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Getting the gilts screw up right

This is really what happened:

I have long called myself “the Clearing Cassandra” for my repeated and unheeded warnings about the dangers of letting the Trojan Horse of clearing (and the margining of uncleared trades) into the financial citadel. Specifically, clearing/margining can create financial shocks (and indeed financial crises) rather than preventing them (which is the supposed justification for mandating them).

We have seen several examples of this in the past several years, including the COVID (lockdown) shock of March 2020 (a subject of a JACF article of mine) and the recent energy market tremors. The most recent example, and in many ways the most telling one, is the recent instability in the UK that led the Bank of England to intervene to prevent a full-on crisis. The tumult fed a spike in UK government yields and contributed to a plunge in the Pound.

The importance being that if we misdiagnose the problem then we’re never going to find the right answer, are we?

30 thoughts on “Getting the gilts screw up right”

  1. The issue isn’t clearing itself, it’s the EU-derived MIFID requirements for clearing in cash. Had DB schemes been able to post government bonds as margin/collateral (even with a suitable haircut) then this would have largely mitigated the situation.

  2. From the article:
    “The LDI strategies were right way risks. Interest rate movements that cause swaps to lose value also increase the value of the funds (by reducing the PV of their liabilities). The funds were not–and are not-leveraged plays on interest rate risk. So the prospects of defaults on derivatives that could be mitigated by clearing were minimal.”

    Thats a bit like say the ‘Win at roulette by betting on black and doubling your stake each time until you win’ strategy is a good one. It is, if you have infinite cash. There’s plenty of companies that ran out of cash before their assets were less than their liabilities. Yet they all go bankrupt the same. Ask Northern Rock.

    Of course there was an interest rate risk to the LDI strategy. If interest rates went up, the pension fund needed cash, lots of it, to post collateral. Which they didn’t have. Ergo they were hoping that interest rates rises wouldn’t result in more collateral demands than the amount of cash they had available. Through the twenty teens that was a reasonable bet. At any point after the entire Western world splurged trillions of printed money into their economies to combat the sniffles it became untenable – it was obvious rates were going to rise to combat rapidly rising inflation. The pension funds had more than enough time to avoid this car crash, yet they did nothing.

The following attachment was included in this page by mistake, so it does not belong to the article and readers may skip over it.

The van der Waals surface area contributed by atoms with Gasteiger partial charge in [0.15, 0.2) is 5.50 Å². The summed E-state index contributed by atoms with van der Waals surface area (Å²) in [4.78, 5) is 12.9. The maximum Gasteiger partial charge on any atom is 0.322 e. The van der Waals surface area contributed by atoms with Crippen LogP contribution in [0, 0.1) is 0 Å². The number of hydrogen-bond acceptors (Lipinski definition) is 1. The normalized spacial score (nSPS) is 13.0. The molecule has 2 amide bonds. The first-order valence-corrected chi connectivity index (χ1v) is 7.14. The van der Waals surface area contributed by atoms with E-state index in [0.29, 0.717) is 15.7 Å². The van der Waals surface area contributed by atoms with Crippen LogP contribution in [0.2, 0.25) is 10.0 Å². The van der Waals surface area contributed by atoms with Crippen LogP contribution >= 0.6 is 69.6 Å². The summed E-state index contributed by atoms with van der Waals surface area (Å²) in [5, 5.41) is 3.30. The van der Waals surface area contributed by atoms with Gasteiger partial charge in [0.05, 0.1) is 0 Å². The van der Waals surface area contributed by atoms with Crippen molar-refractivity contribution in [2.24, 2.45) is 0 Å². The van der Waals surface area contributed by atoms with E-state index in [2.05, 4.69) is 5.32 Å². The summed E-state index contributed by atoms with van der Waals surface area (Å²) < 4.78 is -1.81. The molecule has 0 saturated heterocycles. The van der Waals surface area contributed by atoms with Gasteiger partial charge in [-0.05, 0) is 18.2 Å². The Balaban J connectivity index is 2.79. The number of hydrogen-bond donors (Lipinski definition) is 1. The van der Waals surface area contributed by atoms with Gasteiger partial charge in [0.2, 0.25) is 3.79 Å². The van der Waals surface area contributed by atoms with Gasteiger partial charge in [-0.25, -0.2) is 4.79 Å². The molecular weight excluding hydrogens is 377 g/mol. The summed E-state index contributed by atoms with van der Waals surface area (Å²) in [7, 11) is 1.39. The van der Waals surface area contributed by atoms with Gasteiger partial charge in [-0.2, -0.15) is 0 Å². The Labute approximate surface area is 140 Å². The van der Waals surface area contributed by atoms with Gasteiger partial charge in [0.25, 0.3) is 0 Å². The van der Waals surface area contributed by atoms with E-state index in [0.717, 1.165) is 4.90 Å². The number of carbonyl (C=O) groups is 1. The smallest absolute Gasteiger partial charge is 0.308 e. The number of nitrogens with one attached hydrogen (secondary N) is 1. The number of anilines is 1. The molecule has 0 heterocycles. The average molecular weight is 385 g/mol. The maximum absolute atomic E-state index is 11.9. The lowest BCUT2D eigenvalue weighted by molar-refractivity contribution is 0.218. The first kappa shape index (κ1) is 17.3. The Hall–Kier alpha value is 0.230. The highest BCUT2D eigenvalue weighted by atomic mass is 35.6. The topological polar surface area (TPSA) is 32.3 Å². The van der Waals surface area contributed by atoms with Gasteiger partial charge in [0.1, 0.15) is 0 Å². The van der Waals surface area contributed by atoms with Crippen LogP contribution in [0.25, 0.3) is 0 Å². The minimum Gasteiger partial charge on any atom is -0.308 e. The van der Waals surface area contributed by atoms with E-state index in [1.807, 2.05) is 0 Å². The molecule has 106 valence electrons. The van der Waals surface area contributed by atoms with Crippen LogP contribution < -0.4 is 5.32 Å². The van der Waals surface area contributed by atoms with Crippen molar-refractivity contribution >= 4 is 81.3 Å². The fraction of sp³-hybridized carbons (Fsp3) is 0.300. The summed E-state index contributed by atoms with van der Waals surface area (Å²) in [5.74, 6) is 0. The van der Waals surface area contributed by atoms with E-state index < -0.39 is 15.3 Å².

3. Jim – so the gilts panic had nothing to do with Kwasi Kwarteng’s modest tax-cutting budget, it was created by the Bank of England and then weaponised to justify the coup?

  4. If pension funds are mandated by the regulator (aka Gordon Brown, effectively) to be long gilts at some level, the market liquidity (the free float) is artificially lower.

    The amount of “extra” volume hitting the market that is needed to move prices/spreads would also be lower, so volatility would increase (be higher) than otherwise once the BoE decided to increase rates.

    In the market, once prices start moving, no-one actually knows who the sellers are until some period of time afterwards. A buyer might not know who the seller was even after the trade has settled.

    Is it Andrew Again who does this stuff for a living?

    The question would be how long would it be before some number of pension funds are able to unwind the LDI positions and escape the management contracts given the interest/inflation rate environment has changed?